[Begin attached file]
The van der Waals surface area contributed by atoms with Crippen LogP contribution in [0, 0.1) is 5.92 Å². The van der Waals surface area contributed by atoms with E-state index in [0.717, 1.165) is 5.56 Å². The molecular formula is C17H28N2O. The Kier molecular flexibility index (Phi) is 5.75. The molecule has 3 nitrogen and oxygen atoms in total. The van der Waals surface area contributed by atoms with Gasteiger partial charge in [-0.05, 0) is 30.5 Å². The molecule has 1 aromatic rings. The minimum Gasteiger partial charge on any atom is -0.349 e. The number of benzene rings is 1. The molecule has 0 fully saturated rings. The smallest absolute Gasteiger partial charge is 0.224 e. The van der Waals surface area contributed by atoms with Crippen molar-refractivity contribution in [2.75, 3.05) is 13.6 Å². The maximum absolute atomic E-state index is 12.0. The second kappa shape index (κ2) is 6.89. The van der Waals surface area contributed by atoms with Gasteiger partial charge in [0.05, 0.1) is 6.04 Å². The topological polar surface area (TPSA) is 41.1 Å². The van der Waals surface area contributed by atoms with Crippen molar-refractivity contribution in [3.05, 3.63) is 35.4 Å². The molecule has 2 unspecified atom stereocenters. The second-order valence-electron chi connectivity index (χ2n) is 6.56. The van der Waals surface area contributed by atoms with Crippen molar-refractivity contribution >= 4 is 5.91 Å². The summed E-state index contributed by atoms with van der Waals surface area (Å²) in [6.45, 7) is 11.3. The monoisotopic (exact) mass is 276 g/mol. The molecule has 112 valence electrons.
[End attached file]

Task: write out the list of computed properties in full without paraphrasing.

The van der Waals surface area contributed by atoms with Crippen LogP contribution in [0, 0.1) is 5.92 Å². The van der Waals surface area contributed by atoms with E-state index in [0.717, 1.165) is 5.56 Å². The molecular formula is C17H28N2O. The Kier molecular flexibility index (Phi) is 5.75. The molecule has 3 nitrogen and oxygen atoms in total. The van der Waals surface area contributed by atoms with Gasteiger partial charge in [-0.05, 0) is 30.5 Å². The molecule has 1 aromatic rings. The minimum Gasteiger partial charge on any atom is -0.349 e. The number of benzene rings is 1. The molecule has 0 fully saturated rings. The smallest absolute Gasteiger partial charge is 0.224 e. The van der Waals surface area contributed by atoms with Crippen molar-refractivity contribution in [2.75, 3.05) is 13.6 Å². The maximum absolute atomic E-state index is 12.0. The second kappa shape index (κ2) is 6.89. The van der Waals surface area contributed by atoms with Gasteiger partial charge in [0.05, 0.1) is 6.04 Å². The topological polar surface area (TPSA) is 41.1 Å². The van der Waals surface area contributed by atoms with Crippen molar-refractivity contribution in [3.05, 3.63) is 35.4 Å². The molecule has 2 unspecified atom stereocenters. The second-order valence-electron chi connectivity index (χ2n) is 6.56. The van der Waals surface area contributed by atoms with Crippen molar-refractivity contribution >= 4 is 5.91 Å². The summed E-state index contributed by atoms with van der Waals surface area (Å²) in [6.45, 7) is 11.3. The monoisotopic (exact) mass is 276 g/mol. The molecule has 112 valence electrons.